While there are no nationwide statistics yet on the survival rate of patients on ventilators, it is becoming clear that ventilators do not really help in curing critical Covid-19 patients.
High mortality among ventilator users ‘common’
When cases of the novel coronavirus first began to climb in March, ventilators were thought to be the need of the hour, given the fact that Covid-19 attacks the lungs.
A tally of the country’s ventilators in April came to about 40,000. The government then allocated Rs 2,000 crore from the PM CARES Fund towards the production of 50,000 indigenously made, low-cost ventilators.
“The rush for ventilators that we saw some months before was to prepare for the worst-case scenario. This worst case scenario hasn’t been realised, but we still need ventilators. ICUs are better equipped this way,” said Dr Anil Gutroo, professor of medicine at Lady Hardinge hospital in New Delhi.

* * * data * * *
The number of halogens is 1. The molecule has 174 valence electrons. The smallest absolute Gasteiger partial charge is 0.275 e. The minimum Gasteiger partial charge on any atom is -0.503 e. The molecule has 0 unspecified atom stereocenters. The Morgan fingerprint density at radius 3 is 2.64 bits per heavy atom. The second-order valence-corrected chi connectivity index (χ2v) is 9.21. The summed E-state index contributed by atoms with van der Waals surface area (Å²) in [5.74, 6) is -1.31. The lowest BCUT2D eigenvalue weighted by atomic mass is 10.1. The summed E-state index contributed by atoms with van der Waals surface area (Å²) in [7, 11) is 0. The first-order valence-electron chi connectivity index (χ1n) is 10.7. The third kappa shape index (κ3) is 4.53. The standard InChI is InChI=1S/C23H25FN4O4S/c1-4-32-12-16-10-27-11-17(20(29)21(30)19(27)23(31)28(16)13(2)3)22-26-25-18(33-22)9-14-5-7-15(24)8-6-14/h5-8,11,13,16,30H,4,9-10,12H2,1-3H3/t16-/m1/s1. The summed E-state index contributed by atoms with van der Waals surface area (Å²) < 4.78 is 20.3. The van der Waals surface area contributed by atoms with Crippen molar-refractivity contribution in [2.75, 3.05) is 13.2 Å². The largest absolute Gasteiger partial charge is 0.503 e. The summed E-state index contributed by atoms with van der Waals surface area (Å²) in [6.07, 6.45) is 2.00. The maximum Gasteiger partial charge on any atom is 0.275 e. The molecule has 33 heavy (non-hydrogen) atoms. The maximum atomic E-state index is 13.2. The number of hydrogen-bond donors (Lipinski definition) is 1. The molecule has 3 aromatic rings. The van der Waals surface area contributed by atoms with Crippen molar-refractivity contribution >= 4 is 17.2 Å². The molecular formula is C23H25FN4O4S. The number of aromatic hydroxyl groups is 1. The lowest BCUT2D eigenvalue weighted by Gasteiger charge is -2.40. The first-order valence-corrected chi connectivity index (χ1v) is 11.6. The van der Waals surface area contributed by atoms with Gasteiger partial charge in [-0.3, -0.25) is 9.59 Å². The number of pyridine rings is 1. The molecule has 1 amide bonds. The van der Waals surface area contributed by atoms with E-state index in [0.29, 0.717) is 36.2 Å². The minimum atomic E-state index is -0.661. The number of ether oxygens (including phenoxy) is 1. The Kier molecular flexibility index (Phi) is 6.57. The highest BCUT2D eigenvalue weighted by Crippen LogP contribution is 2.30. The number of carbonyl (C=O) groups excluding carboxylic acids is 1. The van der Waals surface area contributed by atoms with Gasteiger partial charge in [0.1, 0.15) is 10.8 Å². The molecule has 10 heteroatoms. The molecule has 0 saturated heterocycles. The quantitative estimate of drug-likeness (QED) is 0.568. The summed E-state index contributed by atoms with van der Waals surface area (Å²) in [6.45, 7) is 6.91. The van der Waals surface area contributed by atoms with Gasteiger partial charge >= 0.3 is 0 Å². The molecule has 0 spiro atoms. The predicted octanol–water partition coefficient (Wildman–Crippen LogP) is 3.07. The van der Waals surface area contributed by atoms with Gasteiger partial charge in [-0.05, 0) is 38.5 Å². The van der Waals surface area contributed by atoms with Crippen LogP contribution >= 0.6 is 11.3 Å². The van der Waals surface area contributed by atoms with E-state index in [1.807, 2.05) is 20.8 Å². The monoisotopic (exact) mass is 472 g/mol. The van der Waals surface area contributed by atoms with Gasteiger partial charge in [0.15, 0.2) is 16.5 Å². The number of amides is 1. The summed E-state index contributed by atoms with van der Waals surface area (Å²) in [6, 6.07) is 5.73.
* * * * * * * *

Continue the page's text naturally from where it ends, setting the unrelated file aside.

A ventilator requires a tube to be inserted into the patient’s throat, so that oxygen can flow freely into the lungs. This is called intubation. When a patient requires this kind of ventilation, their lungs are usually too weak to perform their most basic function — absorb oxygen and release carbon dioxide. The ventilator functions as a “pump” that mimics this function.
The number of active Covid-19 cases in the country stands at 3,58,692. Of these, less than 1.94 per cent patients are in ICUs, 0.35 per cent are on ventilators and 2.81 per cent on oxygen beds. So far, 25,602 patients on ventilator have died, putting the mortality rate in the country at 2.5 per cent, according to government data.